R Markdown

Somethime you like to document your R-code or your results optained by R. You might save all the plots and put them into a Word or Powerpoint document, or you love LaTeX and you put your plots into it. Imagin you now have to change some small thingy: you need to go through the whole process again: run the R script, save the plots and put them into your document, some output nubers / tables might have changed as well. And you need to go through your whole document again and check if you did not forget anything. This is where R Markdown developped by the R Studio company comes in handy. You can write your document using the markdown langage, add so called chunks for R code and knit it to a pdf, html or word file using knitr. The R code in these chunks can be displayd, their output can be shown and plots are displayed.

R markdown is easy to use and nicely integrated into the wide spread R editor: RStudio. To start check for example the following tutorial, or check this youtube movie.

A nice feature of markdown is the ability to create a table quite an easy way:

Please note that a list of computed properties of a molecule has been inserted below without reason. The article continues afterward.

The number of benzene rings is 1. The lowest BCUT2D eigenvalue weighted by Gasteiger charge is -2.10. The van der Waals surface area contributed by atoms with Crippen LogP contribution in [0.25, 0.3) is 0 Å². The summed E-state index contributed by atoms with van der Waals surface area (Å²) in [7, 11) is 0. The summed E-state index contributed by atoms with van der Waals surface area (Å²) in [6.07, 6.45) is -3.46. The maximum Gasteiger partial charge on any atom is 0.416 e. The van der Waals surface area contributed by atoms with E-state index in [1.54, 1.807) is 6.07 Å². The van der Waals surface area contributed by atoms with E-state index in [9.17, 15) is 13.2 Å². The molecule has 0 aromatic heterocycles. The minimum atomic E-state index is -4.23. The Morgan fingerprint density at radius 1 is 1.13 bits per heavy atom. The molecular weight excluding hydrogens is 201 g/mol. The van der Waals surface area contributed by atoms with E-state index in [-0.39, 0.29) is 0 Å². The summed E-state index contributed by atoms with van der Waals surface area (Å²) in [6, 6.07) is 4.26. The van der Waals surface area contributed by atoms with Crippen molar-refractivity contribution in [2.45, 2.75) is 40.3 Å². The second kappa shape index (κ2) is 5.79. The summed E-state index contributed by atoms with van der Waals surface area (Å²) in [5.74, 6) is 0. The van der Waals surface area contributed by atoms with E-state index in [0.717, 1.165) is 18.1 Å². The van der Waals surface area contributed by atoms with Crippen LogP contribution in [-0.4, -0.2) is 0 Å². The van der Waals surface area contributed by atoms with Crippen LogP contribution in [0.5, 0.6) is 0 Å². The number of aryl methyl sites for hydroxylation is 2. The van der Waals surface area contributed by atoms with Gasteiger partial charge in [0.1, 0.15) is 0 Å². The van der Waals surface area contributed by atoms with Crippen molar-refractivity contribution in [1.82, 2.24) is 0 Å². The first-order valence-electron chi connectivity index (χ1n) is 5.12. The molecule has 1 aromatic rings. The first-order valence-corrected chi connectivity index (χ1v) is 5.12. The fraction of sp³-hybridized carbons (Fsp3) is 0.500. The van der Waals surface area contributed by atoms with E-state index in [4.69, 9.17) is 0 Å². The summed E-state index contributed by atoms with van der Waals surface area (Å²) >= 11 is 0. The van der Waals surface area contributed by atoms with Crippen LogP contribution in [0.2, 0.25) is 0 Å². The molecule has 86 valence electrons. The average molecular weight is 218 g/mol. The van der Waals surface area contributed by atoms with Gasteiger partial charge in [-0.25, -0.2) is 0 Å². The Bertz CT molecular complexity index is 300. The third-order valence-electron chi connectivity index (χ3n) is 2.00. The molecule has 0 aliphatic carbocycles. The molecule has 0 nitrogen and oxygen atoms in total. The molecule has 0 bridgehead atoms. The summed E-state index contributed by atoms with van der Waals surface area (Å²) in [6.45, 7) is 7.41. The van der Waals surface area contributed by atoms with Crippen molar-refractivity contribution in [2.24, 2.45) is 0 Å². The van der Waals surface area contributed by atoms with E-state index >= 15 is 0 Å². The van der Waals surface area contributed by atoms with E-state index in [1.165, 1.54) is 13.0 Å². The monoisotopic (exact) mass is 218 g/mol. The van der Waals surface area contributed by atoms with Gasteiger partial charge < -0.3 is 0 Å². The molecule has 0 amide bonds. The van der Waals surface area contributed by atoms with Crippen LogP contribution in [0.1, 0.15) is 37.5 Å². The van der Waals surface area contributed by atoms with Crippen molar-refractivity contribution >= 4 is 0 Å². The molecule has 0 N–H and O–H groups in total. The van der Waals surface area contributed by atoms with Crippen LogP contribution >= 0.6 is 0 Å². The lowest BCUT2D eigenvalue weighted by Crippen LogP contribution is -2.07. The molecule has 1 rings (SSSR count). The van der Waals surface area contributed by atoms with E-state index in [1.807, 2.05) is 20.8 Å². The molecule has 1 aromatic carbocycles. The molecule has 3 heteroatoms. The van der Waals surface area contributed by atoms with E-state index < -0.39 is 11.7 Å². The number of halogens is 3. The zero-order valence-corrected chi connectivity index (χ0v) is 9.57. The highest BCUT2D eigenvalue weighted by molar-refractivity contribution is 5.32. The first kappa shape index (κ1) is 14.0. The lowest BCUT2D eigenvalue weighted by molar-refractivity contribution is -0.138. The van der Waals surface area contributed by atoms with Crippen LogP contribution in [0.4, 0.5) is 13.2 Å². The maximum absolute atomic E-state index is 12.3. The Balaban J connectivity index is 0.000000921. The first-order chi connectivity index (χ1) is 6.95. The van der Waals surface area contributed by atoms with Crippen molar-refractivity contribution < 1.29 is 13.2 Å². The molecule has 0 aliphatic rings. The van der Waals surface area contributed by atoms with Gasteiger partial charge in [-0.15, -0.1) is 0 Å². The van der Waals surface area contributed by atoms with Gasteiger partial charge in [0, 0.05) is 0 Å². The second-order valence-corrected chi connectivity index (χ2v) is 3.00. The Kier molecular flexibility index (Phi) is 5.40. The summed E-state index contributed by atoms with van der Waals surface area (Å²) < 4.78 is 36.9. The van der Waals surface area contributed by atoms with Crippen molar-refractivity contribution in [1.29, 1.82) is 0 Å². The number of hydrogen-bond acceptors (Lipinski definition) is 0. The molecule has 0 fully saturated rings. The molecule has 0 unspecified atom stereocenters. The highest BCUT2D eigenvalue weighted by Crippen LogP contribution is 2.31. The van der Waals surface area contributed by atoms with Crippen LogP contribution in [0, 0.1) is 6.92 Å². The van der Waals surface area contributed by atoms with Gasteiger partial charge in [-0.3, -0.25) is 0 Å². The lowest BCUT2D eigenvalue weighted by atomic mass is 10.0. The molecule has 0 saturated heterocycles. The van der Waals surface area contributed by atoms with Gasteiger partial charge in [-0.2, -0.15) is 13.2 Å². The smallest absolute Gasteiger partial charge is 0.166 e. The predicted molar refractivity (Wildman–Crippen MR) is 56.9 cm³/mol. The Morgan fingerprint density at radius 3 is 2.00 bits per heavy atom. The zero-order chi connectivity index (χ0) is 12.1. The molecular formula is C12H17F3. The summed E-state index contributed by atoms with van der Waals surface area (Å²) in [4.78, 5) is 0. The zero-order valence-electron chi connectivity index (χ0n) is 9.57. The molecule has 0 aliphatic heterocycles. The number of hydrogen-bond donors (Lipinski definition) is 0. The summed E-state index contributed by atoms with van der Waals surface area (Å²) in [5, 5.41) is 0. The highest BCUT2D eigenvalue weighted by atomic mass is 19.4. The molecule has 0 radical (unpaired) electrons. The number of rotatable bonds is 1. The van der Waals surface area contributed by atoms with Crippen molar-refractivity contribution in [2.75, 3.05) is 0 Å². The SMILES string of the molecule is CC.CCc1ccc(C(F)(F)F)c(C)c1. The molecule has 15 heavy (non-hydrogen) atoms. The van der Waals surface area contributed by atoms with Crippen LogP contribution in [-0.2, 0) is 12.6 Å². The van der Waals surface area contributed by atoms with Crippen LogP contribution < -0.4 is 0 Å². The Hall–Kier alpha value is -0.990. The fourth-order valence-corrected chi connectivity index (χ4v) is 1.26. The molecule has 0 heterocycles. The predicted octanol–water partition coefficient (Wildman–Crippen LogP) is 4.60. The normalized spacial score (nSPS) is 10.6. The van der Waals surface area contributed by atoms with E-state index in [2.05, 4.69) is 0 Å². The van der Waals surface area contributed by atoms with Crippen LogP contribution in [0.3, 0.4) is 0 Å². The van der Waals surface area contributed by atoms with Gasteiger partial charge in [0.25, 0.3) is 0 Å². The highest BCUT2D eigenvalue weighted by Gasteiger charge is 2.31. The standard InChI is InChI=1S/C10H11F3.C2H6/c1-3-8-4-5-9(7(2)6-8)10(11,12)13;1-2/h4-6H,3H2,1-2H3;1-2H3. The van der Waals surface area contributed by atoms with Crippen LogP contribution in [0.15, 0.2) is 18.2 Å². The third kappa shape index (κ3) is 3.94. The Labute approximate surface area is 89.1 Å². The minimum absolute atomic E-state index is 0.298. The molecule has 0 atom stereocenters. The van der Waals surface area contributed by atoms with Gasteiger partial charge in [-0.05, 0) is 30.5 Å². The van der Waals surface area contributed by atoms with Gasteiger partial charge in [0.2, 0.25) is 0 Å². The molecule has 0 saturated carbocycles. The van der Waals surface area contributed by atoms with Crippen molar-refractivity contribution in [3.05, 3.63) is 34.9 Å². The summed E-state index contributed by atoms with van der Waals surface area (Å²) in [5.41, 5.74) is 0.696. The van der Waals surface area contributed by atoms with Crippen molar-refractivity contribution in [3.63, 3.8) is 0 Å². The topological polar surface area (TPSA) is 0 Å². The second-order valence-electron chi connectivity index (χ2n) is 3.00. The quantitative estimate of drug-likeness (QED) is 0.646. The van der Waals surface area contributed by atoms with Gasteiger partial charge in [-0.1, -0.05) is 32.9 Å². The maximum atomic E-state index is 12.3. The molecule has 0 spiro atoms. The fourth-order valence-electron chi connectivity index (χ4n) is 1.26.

|    | a | b |
|bla1| 1 | 2 |
|bla2| 3 | 4 |
|bla3| 5 | 6 |

resulting in:

a b
bla1 1 2
bla2 3 4
bla3 5 6

to display a dataframe in such a table the knitr::kable command can be used (make sure you use the {r, results='asis'} parameter to the chunk):

knitr::kable(data.frame(a = c(1,2,3), b = c(1,3,5)))
a b
1 1
2 3
3 5

If you name the rows, the table shows these row names as well.

myDF <- data.frame(a = c(1,2,3), b = c(1,3,5))
rownames(myDF) <- c("a", "b", "c")
a b
a 1 1
b 2 3
c 3 5

Which is much nicer than the output of plain R:

data.frame(a = c(1,2,3), b = c(1,3,5))
##   a b
## 1 1 1
## 2 2 3
## 3 3 5

Same is true for matrices:

m <- matrix(c(1,2,3, 3, 7, 4), nrow = 2)
rownames(m) <- c("a", "b")
colnames(m) <- c("a", "b", "c")
a b c
a 1 3 7
b 2 3 4

You might be interested in an R markdown cheatsheets (actually you might be interested in all RStudio’s cheatsheets ). Furthermore check the R markdown reference, as well as some Markdown tutorials:

And pages on Knitr:

You might be interested in Spin, which is usefull to create Reports using code from an R file, you do not longer have to duplicate code to make a markdown documentation, as you would using knitr.

There are other ways to present your R code and results:

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